Five months of scholarship and the trip to Ecuador

There came a moment, when I wished to attend a conference to be held at Quito. Abstracts accepted and the onus was on me. After all the planning that went to get the cheapest fare, the unbelievable 60 percent off on an airline ticket made it possible. Since, Ecuador was not on the list, I travelled by surface transport almost 1800 kilometres to Quito from Lima. The trip was fully funded from my personal savings that would be equivalent to almost five months of the stipend that I receive.

The one thing Ecuador has done best is the removal of the visa requirements for most nationalities. That in fact has made people like me who do not have a bank statement ‘worth showing’ to actually enter like a tourist.

When I lined up at Peru-Ecuador Immigration at the border, the fear that had been eating me up for months went away. I had heard horror stories of several people even from better off countries being asked to show the US/UK visa or bank statements for entry into Ecuador. I was just expecting the worst of being turned away at the border, as a result of my inability to show funds. I had carried a heavy documentation to avoid such a scenario. To the opposite, I was immediately stamped with 90 days on my passport. I was happy but also sad of the fact that I had limited my itinerary due this very ‘requirement’ of showing funds as per the duration of stay.

One thing that confirmed Ecuador would be fun, was the scenery that I could sense even at 3 am on the Guayaquil-Quito route. I must say that Ecuador is really green and it must remain so.

About Quito, one thing was pleasing to see that the whole capital city is located on the mountains. My journey from Lima ended at Parque La Carolina in Quito and the challenging part was yet to start. The mistake that I did was arriving in Ecuador without a homework as I was too busy in the conference paper, knowing the fact that I would arrive in Quito without a laptop owing to its size and weight. I only carried two small laptop-sized bags.

Arriving in Quito was a culture shock, as this was the first time I was out of Asia and this was in fact my second foreign trip. Even in Lima, I had left the city very next day for a bus to Quito, as I needed to attend the Conference. In Quito, some Indians passed by conversing in Hindi. I had lost the opportunity, to ask for some help. That was the end. It was already the second day of the conference and I had not even seen the place where I had planned to stay, forget about the Conference venue. Now my actual test of Spanish was to commence. Succeeding events were a sigh of relief. I had to reach a place that was actually in old part of Quito. For the good, transit system was in place, and one need not take a taxi, a thing that I have avoided the most, in my life.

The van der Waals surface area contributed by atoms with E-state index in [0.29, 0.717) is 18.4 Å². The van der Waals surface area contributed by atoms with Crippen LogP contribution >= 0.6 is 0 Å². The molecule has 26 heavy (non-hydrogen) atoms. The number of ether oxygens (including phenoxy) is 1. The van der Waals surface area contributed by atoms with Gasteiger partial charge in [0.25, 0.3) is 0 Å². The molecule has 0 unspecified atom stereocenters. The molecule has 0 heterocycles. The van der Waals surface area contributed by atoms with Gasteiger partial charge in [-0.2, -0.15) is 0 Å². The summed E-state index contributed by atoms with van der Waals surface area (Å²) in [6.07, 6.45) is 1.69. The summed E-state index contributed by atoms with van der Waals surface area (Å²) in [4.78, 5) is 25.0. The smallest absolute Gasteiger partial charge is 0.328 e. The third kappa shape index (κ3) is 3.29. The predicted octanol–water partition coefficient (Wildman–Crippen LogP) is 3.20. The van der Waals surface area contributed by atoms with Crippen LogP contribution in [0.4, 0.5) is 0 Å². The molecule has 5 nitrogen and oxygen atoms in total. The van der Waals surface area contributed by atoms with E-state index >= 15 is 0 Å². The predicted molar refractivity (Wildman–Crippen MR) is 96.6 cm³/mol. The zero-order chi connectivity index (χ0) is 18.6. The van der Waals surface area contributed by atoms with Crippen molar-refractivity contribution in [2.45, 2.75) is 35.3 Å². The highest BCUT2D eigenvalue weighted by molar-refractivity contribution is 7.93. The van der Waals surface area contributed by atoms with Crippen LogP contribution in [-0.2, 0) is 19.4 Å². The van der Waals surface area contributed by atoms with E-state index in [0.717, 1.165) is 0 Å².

While asking the directions, boarding a bus, purchasing a ticket, I had realised that I was going to survive in this city with less problems from now. Entering the transit system cost me 0.25 dollar and no one is there to measure how long you remain inside the transit system, as tickets are paper printed, unlike machine readable tokens or cards.

I stayed at a place that was itself a place worth visiting. Fortunately, my stay also coincided with the Foundation day/week of Quito. The following day, the Historical Centre was all ready for celebrations, however rains had partially ruined such plans.

Visiting Quito is easy for one reason, provided you have the map published by the Ministry of Tourism. Never did I feel the need to visit the tourist office. The colour coded, large sized maps are available for free everywhere. Without doubt, beauty of Quito lies in its ability to let everyone settle on the mountain itself. As a student, I was delighted with the availability of student discounts at some places. Quito is generally safe, and I travelled at places far off in the late evening like Mitad del Mundo, without any problems. Transit system that works late at night also adds further ensuring one’s safety.

In a South American country, I had not expected having anything except Bread or milk or fruit, as I am vegetarian and I do not in normal circumstances like to spend money at Vegetarian restaurants. Adding to my difficulties, at most places, ‘Este vegetariano?’ also did not invite any reply, however a person at one of the medical store responded me with ‘thumps up’. To my surprise, I found a small vegetarian restaurant with actually ‘Vegetarian Category 2’ mentioned in English. It had been almost a week in South America, and after one unsuccessful attempt, that was the first time I was having a proper vegetarian food.

Almost everywhere in Quito nowhere did I feel awkward of being a person who did not belong to Quito. Even four or five days was seen with bravery for a person, who did not know Spanish but still did everything the way the locals do (I was in fact managing myself with Portuguese +Spanish = Portunol). Never did I regret the five months of stipend spent on the Ecuador trip.


4 thoughts on “Five months of scholarship and the trip to Ecuador

  1. Your post reads like you had a dandy time. I’m glad you didn’t allow your fear to discourage you from going. It seems you found that several of your expectations were formed too early. That which you feared never happened. I know what you mean about locating proper vegetarian food. I am a vegetarian as well. The US has many opportunities to find what your body craves, but I would definitely do my research ahead of time to make sure I could eat healthy along my travels. Great pictures let me know that you enjoyed your adventure. I enjoyed viewing time well spent.

    Liked by 1 person

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